Bongo/ Percussion breaks

Elzerk

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#3
Chop breaks, some programs slice then automaticly, all you need to do is play midi notes and arrange them. Some samplepacks have very nice percussion loops too that you can use. Sometimes I even cut rolls or any samples that have bongos/other percussions I like. Try them with your drums and arrange, it isn't that hard, just try what works in the tune. Trial and error, best but most time consuming method.
 

lostnthesound

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#6
Cut Loop > Process > Sampler> Sequence [Velocity / Time adjustments]
/\ This. To add, don't be afraid to make some of those hits a bit off beat, it will really enhance/humanize the groove.

Also, you can try taking a loop, slicing it up and assigning each hit to it's own mono channel. Then use some light panning (making sure not to duplicate the pan setting from one channel to the next) on each hit to "spread" the kit out a bit.

Finally, make sure to EQ out any offending frequencies that are clashing with you main hits (Kick, Snare, etc.).

Cheers.
 

Nydus

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#7
/\ This. To add, don't be afraid to make some of those hits a bit off beat, it will really enhance/humanize the groove.

Also, you can try taking a loop, slicing it up and assigning each hit to it's own mono channel. Then use some light panning (making sure not to duplicate the pan setting from one channel to the next) on each hit to "spread" the kit out a bit.

Finally, make sure to EQ out any offending frequencies that are clashing with you main hits (Kick, Snare, etc.).

Cheers.
Yeah, but if you use the method I posted above, you could pan the hits in the sampler so there wouldn't be a need for multiple tracks. :)
 

lostnthesound

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#8
Yeah, but if you use the method I posted above, you could pan the hits in the sampler so there wouldn't be a need for multiple tracks. :)
Wouldn't you have to use a multi-output sampler in order to adjust each hit on an individual level? If you have a sampler that contains only one output, how would you control each individual hit's attributes (EQ, pitch, pan, etc.) rather than applying it to the lot?
 

Nydus

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#9
Wouldn't you have to use a multi-output sampler in order to adjust each hit on an individual level?
No, for example, in the edit window of Logic's EXS24 (Stereo), you can load multiple samples and have full control their respective volume, panning and even fade in/out times.

If you have a sampler that contains only one output, how would you control each individual hit's attributes (EQ, pitch, pan, etc.) rather than applying it to the lot?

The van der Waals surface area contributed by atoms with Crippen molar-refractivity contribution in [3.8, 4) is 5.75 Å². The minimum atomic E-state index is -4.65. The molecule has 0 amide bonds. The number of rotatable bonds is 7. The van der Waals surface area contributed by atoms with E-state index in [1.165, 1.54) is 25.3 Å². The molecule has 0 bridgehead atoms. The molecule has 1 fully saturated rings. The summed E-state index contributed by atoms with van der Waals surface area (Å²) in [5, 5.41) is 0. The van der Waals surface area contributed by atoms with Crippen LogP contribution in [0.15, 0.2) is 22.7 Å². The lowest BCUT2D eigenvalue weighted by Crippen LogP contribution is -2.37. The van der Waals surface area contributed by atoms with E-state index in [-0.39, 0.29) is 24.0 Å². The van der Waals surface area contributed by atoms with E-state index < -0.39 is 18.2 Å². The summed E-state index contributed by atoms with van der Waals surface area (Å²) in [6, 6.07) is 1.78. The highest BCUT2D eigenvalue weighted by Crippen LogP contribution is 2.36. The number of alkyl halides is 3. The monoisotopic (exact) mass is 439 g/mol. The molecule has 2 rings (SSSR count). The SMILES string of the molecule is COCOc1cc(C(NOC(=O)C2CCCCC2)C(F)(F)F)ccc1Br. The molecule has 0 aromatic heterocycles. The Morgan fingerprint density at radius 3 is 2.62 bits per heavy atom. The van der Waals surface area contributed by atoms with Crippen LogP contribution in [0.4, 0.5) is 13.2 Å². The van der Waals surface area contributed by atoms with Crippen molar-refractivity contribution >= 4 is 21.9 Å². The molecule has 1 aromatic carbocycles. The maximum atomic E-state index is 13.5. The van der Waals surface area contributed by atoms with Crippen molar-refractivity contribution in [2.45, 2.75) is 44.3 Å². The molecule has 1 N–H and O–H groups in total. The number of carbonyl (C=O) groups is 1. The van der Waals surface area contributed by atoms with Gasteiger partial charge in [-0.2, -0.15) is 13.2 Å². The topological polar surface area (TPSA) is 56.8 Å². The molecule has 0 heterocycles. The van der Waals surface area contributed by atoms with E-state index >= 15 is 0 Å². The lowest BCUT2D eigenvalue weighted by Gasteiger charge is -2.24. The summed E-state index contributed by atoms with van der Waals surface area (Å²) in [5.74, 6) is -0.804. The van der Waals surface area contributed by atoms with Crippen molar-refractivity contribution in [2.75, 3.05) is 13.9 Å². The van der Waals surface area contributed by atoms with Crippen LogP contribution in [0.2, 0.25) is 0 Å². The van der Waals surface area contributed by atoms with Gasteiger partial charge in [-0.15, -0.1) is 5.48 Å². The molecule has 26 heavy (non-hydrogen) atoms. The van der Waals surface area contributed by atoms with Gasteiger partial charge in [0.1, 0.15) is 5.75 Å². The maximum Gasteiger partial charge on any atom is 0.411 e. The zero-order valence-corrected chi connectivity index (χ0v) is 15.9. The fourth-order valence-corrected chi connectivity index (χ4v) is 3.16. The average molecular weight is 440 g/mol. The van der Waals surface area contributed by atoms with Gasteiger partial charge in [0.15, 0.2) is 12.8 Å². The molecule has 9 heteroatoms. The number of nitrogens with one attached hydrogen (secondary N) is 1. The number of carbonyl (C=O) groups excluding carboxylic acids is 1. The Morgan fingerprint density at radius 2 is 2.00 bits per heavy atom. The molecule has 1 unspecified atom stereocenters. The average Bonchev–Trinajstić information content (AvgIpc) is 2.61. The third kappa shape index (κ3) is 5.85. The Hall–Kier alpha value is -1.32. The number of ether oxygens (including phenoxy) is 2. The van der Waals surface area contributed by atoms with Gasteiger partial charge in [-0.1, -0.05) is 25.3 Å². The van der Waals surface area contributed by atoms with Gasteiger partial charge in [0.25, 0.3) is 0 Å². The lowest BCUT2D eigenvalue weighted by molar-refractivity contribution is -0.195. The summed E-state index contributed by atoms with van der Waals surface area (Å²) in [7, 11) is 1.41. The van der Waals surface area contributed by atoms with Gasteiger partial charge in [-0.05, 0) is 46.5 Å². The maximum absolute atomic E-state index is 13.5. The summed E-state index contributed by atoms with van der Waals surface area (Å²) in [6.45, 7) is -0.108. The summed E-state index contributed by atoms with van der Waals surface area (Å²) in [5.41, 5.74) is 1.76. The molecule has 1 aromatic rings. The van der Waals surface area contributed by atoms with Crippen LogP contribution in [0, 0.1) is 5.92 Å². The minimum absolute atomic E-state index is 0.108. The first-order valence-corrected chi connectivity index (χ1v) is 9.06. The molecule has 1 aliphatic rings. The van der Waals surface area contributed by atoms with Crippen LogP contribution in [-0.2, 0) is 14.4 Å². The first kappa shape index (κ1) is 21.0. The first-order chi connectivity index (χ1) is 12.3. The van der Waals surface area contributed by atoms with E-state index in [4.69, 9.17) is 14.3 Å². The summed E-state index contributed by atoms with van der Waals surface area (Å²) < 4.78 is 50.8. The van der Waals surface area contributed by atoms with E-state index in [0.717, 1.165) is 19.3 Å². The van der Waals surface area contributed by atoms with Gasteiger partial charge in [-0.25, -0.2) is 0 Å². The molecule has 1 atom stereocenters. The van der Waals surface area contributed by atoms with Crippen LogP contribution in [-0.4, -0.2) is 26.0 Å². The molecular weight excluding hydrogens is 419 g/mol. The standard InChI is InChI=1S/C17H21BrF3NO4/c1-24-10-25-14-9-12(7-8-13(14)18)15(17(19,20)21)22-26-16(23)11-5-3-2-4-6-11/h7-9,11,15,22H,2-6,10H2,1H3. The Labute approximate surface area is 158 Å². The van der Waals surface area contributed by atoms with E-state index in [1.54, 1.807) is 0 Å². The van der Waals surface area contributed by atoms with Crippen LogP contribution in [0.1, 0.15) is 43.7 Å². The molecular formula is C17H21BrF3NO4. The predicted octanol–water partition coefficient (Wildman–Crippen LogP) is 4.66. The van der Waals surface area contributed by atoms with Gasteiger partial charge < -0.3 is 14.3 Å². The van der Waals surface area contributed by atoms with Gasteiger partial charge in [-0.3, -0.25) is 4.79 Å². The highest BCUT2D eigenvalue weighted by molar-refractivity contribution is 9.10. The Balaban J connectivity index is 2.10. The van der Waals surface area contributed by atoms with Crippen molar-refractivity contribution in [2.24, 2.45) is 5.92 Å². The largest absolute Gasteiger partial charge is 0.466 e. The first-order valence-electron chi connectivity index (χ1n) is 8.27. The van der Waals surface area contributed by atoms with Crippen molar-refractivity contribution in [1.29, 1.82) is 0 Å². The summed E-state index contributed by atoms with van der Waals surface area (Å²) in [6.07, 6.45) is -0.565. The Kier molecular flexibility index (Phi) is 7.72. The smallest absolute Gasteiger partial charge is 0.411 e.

I pretty much answered this above, but for EQing (processing) I did mention to use this chain.
Cut Loop > Process > Sampler> Sequence [Velocity / Time adjustments]
 
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lostnthesound

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#10
No, for example, in the edit window of Logic's EXS24 (Stereo), you can load multiple samples and have full control their respective volume, panning and even fade in/out times.



I pretty much answered this above, but for EQing (processing) I did mention to use this chain.
Cut Loop > Process > Sampler> Sequence [Velocity / Time adjustments]
Apologies man, I totally see what you're saying now!

Basically, you make the changes to each sample within the edit window/table of the EXS24 to adjust their attributes...pretty sneaky...and quite genius actually. :)

+1. I don't know how in the the hell I've managed to never notice the column that is clearly labeled volume/pan...
 

Nydus

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#11
Apologies man, I totally see what you're saying now!

Basically, you make the changes to each sample within the edit window/table of the EXS24 to adjust their attributes...pretty sneaky...and quite genius actually. :)

+1. I don't know how in the the hell I've managed to never notice the column that is clearly labeled volume/pan...
:) all good bro.
 

Innovine

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#12
Here is a massive tip for improving your percussion. .. did you ever think of learning to play drums? Honestly, its nit hard. There are tins of teach yourself videos. The basics are actually pretty easy and you'll end up with solid ideas fir beats and fills and a proper way to think about patterns and rhythms rather than aimlessly farting around chopping loops hoping you hit gold. The hard part with drumming is being consistant and groovy at speed, which isn't so important if you are recording MIDI at slow speeds, or editing the shit out of your material. I've been learning drumming for a few years now and its getting much easier to improvise breaks and fills, and I know how to make a beat sound samba, or African djembe.or Indian tabla after studying some basics. Its totally worth the time to understand drumming if you are serious about your game. And if not, well you can always sample the hell out of all the beats in that teach yourself bongos video.
 

Paul Ashmore

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#13
little tip grab a pencil play your drum loop tap along with the pencil on your desk and you will find your rhythm . Then pick a low mid and high say bongo and arrange them in your rhythm how you tapped on your desk. Think of the low bongo as a kick mid as your fill and high as your snare. Similar theory with hats and all things perc related. Hope this helps
 
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